The List: Ranking the edibles pictured in the Attorney General’s Halloween press release

Dave Yost warned parents of the dangers of marijuana edibles making their way into trick-or-treat bags despite no evidence this is actually happening

Andy Downing
Columbus Alive
Arkansas Attorney General Leslie Rutledge is warning the public to the presence of cannabis edibles that resemble well-known products and are being sold online.

Ohio Attorney General Dave Yost recently issued a press release warning parents of the dangers that marijuana edibles could present to the state’s trick-or-treating tikes. “The levels of THC in these fakes could have some real and devastating consequences for children,” Yost said. “Parents need to be extra cautious, especially around Halloween, that these copycat products don’t wind up in treat bags.”

Overlooking the fact that even the most absent-minded edible fan is unlikely to hand over part of their stash to a child dressed as a character from “Paw Patrol,” the press release was apparently issued with no evidence of this ever happening in Ohio. 

Yost's release was accompanied by a photo of edibles apparently confiscated by law enforcement, though his office couldn’t say where it had gotten the photo, only that it did not originate from Ohio. (It's probably just a coincidence that a familiar-looking image accompanied a similar release put out on Oct. 6 by Arkansas AG Leslie Rutledge.)

Like “Beauty and the Beast,” this weed-spiked treats tale is one as old as time, with the Nexis News database containing numerous similar warnings dating back to 1996, when California became the first state to legalize medical marijuana. Indeed, the headline to this 2019 Slate article nicelysums up this entire panic: No One’s Going to Give Your Kids Free Weed in Their Halloween Candy.

So rather than engaging with the substance of Yost’s missive, we thought we’d focus on the accompanying photo, ranking the pictured edibles from our least- to most-favorite based solely on the name. To the rankings!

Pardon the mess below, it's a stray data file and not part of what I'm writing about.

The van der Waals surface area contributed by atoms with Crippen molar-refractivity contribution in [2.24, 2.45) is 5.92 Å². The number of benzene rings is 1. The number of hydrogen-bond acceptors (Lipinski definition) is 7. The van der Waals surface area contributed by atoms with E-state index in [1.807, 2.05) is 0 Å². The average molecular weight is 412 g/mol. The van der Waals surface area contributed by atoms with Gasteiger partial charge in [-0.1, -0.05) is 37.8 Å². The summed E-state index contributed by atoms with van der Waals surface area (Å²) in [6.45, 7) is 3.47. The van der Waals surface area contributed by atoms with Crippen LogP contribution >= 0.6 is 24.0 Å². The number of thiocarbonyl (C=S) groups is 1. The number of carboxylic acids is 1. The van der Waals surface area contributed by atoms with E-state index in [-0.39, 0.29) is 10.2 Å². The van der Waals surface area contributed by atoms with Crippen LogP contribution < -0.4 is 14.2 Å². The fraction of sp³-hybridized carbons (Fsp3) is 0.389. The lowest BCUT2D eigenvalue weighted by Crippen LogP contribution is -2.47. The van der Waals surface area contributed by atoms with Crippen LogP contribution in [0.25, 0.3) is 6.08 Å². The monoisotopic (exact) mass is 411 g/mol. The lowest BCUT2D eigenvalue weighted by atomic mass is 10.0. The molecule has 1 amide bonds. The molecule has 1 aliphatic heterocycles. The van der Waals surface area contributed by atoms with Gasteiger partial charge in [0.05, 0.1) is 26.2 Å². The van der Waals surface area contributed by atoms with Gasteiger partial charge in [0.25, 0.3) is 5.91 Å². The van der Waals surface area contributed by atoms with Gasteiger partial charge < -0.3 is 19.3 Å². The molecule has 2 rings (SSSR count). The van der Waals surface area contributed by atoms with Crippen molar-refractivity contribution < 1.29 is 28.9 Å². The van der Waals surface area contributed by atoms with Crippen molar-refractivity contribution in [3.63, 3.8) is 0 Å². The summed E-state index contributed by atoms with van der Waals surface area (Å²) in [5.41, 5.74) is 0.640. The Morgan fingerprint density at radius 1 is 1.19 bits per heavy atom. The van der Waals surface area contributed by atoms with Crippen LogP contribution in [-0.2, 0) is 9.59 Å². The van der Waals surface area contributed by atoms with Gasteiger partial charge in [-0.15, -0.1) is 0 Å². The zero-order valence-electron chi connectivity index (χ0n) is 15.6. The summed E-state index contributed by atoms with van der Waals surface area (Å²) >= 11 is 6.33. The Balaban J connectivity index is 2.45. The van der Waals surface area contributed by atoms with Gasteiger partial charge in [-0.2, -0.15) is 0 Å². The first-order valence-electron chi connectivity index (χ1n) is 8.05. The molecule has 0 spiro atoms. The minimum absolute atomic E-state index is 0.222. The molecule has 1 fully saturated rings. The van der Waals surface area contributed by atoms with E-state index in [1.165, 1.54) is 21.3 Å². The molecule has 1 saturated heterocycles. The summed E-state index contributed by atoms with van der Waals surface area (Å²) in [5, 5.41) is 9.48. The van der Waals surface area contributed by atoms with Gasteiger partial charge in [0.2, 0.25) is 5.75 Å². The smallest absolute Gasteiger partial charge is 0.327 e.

Medicated Nerds Rope Bites

Billing anything edible as “medicated,” even if it’s candy, is going to get a big pass from us. The only thing worse would be Medicated Mr. Goodbar, the worst of all chocolate bars.

Cheetos Puffs (medicated)

OK, so the next three entries all suffer from a similar shortcoming: a total lack of inventiveness in the naming process. All three simply take the original product name and packaging and then slap on a THC label and medical warnings, which strikes us as a missed opportunity. We’re placing Cheetos last of the trio because the potential for greatness feels somehow more present here. (Cheetos Puff Puffs Pass, anyone?)

Nacho Cheese Doritos (medicated)

Admittedly a more difficult name to turn into a pun, but even Nacho Weed Doritos would have been a step in the right direction.

Fruity Pebbles (medicated)

Apparently Fruity Pebbles already shares a name with a popular strain of weed, so the thinking here might be to simply not mess with a good thing. Still, boring.

Stoney Patch

The folks behind Stoney Patch, a play on Sour Patch Kids, the candy best known for sandpapering your tongue into a fleshy pulp, wisely dropped "Kids" from the name, or else this edible might have earned even more ire from fear-mongering police departments nationwide.

Double Stuff Stoneo

Ah, now that’s the (double) stuff.